Marshes: Common in floodplain areas near the lower reaches of a river; characterized by low grassy vegetation and peaty soil that can hold very large amounts of water.
Estuarine or tidal wetlands: Reed beds, salt marshes, mangroves or mudflats at a river mouth or landside of a lagoon; can provide protection from tidal floods.
Riverine wetlands and forested wetlands: Wooded or shrub areas immediate to a river; can absorb small increases in flow and prevent localized floods.
Shallow lakes and ponds: Occur in depression areas of a landscape; can act as a reservoir during a storm and release water slowly to the aquifer or natural waterways; important in urban or agricultural areas to regulate overland floods.
Retain and detain flood flows and stormwater.
Wetlands can help manage the flow of water for example by gradually releasing water into downstream ecosystems (sea, rivers and groundwater aquifers) which will reduce the amount of water that flows over the surface of the land.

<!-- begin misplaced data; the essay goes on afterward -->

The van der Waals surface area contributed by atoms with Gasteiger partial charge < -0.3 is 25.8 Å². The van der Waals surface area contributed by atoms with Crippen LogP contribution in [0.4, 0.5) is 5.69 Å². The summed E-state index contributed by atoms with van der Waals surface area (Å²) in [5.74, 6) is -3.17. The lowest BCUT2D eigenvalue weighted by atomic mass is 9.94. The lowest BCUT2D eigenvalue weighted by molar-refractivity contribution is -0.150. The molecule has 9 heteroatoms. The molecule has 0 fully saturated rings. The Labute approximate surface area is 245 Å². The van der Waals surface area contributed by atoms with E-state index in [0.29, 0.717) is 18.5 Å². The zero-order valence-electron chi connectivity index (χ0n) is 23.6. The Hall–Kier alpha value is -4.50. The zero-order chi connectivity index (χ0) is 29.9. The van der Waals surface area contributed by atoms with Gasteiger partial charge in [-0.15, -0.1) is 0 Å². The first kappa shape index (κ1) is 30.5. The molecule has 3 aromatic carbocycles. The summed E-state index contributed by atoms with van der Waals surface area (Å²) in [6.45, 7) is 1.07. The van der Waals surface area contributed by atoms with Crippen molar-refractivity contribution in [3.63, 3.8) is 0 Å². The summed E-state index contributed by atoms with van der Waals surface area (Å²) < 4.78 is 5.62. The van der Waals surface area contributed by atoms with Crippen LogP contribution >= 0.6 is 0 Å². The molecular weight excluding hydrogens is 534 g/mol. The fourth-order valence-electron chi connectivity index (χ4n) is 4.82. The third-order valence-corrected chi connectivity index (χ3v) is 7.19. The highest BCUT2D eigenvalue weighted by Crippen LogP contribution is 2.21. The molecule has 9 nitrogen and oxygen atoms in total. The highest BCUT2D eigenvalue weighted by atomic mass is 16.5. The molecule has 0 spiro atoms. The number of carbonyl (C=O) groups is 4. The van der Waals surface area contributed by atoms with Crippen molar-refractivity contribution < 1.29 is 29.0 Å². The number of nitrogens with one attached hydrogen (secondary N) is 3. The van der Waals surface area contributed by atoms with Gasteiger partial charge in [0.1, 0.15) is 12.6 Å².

Improve water quality through filtration.
Wetlands primarily help filter water in two ways: firstly, by slowing the flow of water, sediment in the water can settle to the bottom of the wetland; and secondly, vegetation in the wetland can absorb excess nutrients reducing the amount of contaminants from urban/agricultural areas that reach downstream aquatic ecosystems.
Reduce the impact of storm surge and coastline erosion.
Wetlands can reduce the speed of waves and wetland plants helps prevent coastal erosion by anchoring sand and soil.